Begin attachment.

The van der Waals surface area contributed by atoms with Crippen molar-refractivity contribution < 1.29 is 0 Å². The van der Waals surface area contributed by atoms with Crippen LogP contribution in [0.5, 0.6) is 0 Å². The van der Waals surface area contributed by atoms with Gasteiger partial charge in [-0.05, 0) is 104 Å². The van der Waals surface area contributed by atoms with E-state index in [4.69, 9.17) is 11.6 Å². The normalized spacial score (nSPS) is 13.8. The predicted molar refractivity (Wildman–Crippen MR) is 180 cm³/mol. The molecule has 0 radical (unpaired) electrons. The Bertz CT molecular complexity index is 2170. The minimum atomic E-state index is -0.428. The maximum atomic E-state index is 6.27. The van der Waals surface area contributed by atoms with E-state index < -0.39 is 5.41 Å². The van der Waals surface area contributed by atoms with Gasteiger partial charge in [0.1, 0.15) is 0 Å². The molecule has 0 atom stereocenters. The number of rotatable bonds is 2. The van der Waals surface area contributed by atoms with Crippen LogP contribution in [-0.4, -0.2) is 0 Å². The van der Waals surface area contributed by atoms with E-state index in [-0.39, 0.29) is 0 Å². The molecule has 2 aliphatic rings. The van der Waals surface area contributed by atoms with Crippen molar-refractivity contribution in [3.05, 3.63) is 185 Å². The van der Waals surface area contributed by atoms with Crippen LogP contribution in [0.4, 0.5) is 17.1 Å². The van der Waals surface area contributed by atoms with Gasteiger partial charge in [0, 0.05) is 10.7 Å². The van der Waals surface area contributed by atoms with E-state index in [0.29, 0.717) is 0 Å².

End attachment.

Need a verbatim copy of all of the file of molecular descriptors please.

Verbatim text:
The van der Waals surface area contributed by atoms with Crippen molar-refractivity contribution < 1.29 is 0 Å². The van der Waals surface area contributed by atoms with Crippen LogP contribution in [0.5, 0.6) is 0 Å². The van der Waals surface area contributed by atoms with Gasteiger partial charge in [-0.05, 0) is 104 Å². The van der Waals surface area contributed by atoms with E-state index in [4.69, 9.17) is 11.6 Å². The normalized spacial score (nSPS) is 13.8. The predicted molar refractivity (Wildman–Crippen MR) is 180 cm³/mol. The molecule has 0 radical (unpaired) electrons. The Bertz CT molecular complexity index is 2170. The minimum atomic E-state index is -0.428. The maximum atomic E-state index is 6.27. The van der Waals surface area contributed by atoms with E-state index < -0.39 is 5.41 Å². The van der Waals surface area contributed by atoms with Gasteiger partial charge in [0.1, 0.15) is 0 Å². The molecule has 0 atom stereocenters. The number of rotatable bonds is 2. The van der Waals surface area contributed by atoms with Crippen LogP contribution in [-0.4, -0.2) is 0 Å². The van der Waals surface area contributed by atoms with E-state index in [-0.39, 0.29) is 0 Å². The molecule has 2 aliphatic rings. The van der Waals surface area contributed by atoms with Crippen molar-refractivity contribution in [3.05, 3.63) is 185 Å². The van der Waals surface area contributed by atoms with Crippen LogP contribution in [0.4, 0.5) is 17.1 Å². The van der Waals surface area contributed by atoms with Gasteiger partial charge in [0, 0.05) is 10.7 Å². The van der Waals surface area contributed by atoms with E-state index in [0.29, 0.717) is 0 Å².